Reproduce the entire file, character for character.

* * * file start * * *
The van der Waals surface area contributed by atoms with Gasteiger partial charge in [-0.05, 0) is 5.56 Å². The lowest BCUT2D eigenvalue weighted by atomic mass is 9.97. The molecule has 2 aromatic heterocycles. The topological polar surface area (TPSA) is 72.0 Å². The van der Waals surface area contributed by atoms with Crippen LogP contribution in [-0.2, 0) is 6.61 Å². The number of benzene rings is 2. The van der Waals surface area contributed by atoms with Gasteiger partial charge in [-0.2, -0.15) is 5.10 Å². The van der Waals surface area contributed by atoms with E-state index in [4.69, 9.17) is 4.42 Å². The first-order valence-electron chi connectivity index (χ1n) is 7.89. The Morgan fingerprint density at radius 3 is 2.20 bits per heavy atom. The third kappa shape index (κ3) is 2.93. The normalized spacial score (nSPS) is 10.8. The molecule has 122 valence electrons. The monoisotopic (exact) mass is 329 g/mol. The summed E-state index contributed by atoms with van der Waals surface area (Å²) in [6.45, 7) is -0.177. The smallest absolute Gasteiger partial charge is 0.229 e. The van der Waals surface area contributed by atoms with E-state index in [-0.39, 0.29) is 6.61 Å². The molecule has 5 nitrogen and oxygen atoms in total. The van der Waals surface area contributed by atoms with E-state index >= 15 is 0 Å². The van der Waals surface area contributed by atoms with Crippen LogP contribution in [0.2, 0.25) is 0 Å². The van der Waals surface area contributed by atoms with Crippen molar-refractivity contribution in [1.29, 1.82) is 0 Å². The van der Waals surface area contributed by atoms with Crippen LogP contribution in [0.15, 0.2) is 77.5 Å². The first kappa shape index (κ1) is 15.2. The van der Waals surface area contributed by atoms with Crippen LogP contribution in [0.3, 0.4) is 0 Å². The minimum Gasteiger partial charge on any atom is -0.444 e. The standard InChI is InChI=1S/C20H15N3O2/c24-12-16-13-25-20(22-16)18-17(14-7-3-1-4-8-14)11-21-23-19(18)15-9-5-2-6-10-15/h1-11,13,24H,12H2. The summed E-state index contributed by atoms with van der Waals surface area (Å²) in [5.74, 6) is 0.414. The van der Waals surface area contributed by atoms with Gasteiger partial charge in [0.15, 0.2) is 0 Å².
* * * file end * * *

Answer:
The van der Waals surface area contributed by atoms with Gasteiger partial charge in [-0.05, 0) is 5.56 Å². The lowest BCUT2D eigenvalue weighted by atomic mass is 9.97. The molecule has 2 aromatic heterocycles. The topological polar surface area (TPSA) is 72.0 Å². The van der Waals surface area contributed by atoms with Crippen LogP contribution in [-0.2, 0) is 6.61 Å². The number of benzene rings is 2. The van der Waals surface area contributed by atoms with Gasteiger partial charge in [-0.2, -0.15) is 5.10 Å². The van der Waals surface area contributed by atoms with E-state index in [4.69, 9.17) is 4.42 Å². The first-order valence-electron chi connectivity index (χ1n) is 7.89. The Morgan fingerprint density at radius 3 is 2.20 bits per heavy atom. The third kappa shape index (κ3) is 2.93. The normalized spacial score (nSPS) is 10.8. The molecule has 122 valence electrons. The monoisotopic (exact) mass is 329 g/mol. The summed E-state index contributed by atoms with van der Waals surface area (Å²) in [6.45, 7) is -0.177. The smallest absolute Gasteiger partial charge is 0.229 e. The van der Waals surface area contributed by atoms with E-state index in [-0.39, 0.29) is 6.61 Å². The molecule has 5 nitrogen and oxygen atoms in total. The van der Waals surface area contributed by atoms with E-state index >= 15 is 0 Å². The van der Waals surface area contributed by atoms with Crippen LogP contribution in [0.2, 0.25) is 0 Å². The van der Waals surface area contributed by atoms with Crippen molar-refractivity contribution in [1.29, 1.82) is 0 Å². The van der Waals surface area contributed by atoms with Crippen LogP contribution in [0.15, 0.2) is 77.5 Å². The first kappa shape index (κ1) is 15.2. The van der Waals surface area contributed by atoms with Crippen LogP contribution in [0.3, 0.4) is 0 Å². The minimum Gasteiger partial charge on any atom is -0.444 e. The standard InChI is InChI=1S/C20H15N3O2/c24-12-16-13-25-20(22-16)18-17(14-7-3-1-4-8-14)11-21-23-19(18)15-9-5-2-6-10-15/h1-11,13,24H,12H2. The summed E-state index contributed by atoms with van der Waals surface area (Å²) in [5.74, 6) is 0.414. The van der Waals surface area contributed by atoms with Gasteiger partial charge in [0.15, 0.2) is 0 Å².